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Comedy Review: The Dead Ducks

Emily Mellows takes a look at Comedy Society's latest sketch show

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Image Credit: York Comedy Society

York Comedy Society’s newest showcase began with a sketch involving American scientists (with surprisingly good accents) bringing genetically engineered monster tomatoes to life. It was a funny sketch but perhaps would have been more effectively placed towards the end of the show, after the audience had warmed up to the actors.

Most of the sketches lasted between one and five minutes, changing in theme and tone rapidly to ensure that the audience were never bored. The actors switched between sketches seamlessly, there were no forgotten lines or moments of uncertainly.

The best sketches of the evening were those which mocked contemporary popular culture references, the Dickensian themed sketch fell a little flat (although it was very clever) whilst the more modern sketch based on the M&M commercial created the biggest laugh of the night.

The hobbies and the hole in the wall sketches were also incredibly popular with the audience, partly because they were so simple and ridiculous. Perhaps the success of these sketches was a result of the fact that they ended in hilarious and frankly absurd one liners. I heard several audience members repeat the line ‘You’re a monster Anton du Beck!’ as they left the theatre.

Sketches which involved audience participation such as the mirage sketch and the Coronavirus sketch were also well received, the actors skilfully made the audience feel like they were part of the joke and nobody in the crowd was made to feel awkward or uncomfortable.

Whilst being largely apolitical, the sketch artists weren’t afraid to tackle the bigger, more controversial issues, refusing to shy away from the hard topics such as the Coronavirus cases at the University of York. It could have landed flat but it didn’t, largely because of the skill of the actors, and because it was cleverly placed nearer the end of the show when the audience were already on the side of the sketch artists.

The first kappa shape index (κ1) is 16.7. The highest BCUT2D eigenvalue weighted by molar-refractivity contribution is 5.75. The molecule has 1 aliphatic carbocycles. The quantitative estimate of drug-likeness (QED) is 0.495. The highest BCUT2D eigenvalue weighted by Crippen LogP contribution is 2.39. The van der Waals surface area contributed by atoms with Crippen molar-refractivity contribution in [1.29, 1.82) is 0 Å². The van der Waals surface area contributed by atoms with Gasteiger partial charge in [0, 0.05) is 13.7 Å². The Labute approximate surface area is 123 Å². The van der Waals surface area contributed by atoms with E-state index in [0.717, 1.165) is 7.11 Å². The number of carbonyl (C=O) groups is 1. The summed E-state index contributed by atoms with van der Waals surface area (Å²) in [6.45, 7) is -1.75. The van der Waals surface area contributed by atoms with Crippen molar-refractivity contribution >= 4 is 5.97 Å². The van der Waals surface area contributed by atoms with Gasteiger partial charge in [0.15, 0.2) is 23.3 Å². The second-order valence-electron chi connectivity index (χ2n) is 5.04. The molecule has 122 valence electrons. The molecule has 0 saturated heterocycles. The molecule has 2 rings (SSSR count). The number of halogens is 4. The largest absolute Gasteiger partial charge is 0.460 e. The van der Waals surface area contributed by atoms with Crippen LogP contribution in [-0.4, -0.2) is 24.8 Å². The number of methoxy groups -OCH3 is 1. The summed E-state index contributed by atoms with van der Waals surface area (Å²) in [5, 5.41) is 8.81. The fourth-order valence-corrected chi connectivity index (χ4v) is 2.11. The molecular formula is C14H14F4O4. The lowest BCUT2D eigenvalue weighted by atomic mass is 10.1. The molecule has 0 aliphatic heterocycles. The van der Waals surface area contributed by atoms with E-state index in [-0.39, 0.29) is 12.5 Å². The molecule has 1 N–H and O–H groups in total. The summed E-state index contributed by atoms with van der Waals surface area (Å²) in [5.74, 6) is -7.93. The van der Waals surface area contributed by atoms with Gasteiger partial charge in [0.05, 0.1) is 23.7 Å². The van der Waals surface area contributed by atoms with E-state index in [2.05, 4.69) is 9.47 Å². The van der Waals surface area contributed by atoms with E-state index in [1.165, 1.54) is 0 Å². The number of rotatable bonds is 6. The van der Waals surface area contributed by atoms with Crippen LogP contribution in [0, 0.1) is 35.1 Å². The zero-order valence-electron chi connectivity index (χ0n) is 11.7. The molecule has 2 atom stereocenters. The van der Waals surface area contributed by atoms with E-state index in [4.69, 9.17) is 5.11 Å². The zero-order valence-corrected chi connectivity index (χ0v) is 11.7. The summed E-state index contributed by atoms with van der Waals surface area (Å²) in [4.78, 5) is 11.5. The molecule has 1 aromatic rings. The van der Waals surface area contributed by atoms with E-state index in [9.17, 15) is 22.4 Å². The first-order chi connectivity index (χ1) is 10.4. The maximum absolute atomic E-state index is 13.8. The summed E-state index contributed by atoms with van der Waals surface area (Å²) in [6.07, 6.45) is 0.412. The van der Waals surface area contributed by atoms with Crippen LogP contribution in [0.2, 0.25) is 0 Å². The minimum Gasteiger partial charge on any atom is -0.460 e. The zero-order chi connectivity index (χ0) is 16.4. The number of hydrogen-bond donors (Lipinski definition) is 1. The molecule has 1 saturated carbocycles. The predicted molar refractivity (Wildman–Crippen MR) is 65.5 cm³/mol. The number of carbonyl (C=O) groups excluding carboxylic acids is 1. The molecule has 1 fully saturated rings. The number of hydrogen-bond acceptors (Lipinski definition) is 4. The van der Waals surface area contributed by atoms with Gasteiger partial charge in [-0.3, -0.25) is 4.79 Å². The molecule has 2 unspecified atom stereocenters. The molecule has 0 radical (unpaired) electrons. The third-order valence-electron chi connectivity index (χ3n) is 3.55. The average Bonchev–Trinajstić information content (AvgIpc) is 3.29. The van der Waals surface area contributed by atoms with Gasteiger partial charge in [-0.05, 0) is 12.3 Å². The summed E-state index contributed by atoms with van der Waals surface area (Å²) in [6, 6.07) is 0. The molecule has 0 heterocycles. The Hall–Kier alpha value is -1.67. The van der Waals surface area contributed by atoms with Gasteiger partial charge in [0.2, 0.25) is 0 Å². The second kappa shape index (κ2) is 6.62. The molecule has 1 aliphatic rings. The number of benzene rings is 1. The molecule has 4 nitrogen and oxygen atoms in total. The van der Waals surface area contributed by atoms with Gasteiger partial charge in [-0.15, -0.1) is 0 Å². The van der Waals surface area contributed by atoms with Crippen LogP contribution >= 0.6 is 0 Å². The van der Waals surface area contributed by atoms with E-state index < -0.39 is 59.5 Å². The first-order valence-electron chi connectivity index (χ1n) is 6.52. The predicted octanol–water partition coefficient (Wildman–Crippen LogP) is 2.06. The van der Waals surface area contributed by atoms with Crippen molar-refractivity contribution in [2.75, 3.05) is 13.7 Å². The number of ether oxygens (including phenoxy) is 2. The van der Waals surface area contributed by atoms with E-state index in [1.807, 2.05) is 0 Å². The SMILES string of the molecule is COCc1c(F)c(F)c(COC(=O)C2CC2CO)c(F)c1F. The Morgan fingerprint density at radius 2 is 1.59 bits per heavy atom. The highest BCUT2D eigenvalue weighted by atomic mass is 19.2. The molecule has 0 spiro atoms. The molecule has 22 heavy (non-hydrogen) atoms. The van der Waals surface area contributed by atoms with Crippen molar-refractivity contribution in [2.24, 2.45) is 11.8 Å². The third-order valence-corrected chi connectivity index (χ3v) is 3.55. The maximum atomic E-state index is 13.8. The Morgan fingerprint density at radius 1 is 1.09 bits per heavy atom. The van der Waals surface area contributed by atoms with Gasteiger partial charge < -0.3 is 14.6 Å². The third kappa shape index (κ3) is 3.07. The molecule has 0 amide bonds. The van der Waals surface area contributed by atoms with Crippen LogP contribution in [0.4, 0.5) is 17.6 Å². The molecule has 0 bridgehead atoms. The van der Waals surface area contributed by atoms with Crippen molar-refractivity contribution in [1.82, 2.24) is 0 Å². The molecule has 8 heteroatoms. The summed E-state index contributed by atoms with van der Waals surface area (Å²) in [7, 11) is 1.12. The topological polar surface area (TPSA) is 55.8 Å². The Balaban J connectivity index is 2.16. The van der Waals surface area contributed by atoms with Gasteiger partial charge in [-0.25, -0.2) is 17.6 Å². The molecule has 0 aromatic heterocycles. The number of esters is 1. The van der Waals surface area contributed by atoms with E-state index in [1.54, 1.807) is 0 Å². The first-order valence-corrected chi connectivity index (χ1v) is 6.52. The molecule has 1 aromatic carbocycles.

The sketch in question satirised the sensationalised coverage of the disease in the media, and involved cast members desperately attempting to figure out which of the audience members was infected. One of the key rules of contemporary comedy is always to punch up rather than down. The sketch mocked the government and media’s ineptitude in dealing with the virus, rather than mocking victims, a wise decision on the part of the writer.

The show as a whole was very impressive and professional, especially for a student production. There were very few awkward pauses, every member of the cast held their own admirably, and most importantly of all, the writing was genuinely funny.  People often underestimate just how difficult it is to draw real laughter from an audience. Every member of the cast was instantly likeable and had a rare instinct for comedic timing that simply cannot be faked. The show was a resounding success, I would encourage all fans of comedy to catch the next one.

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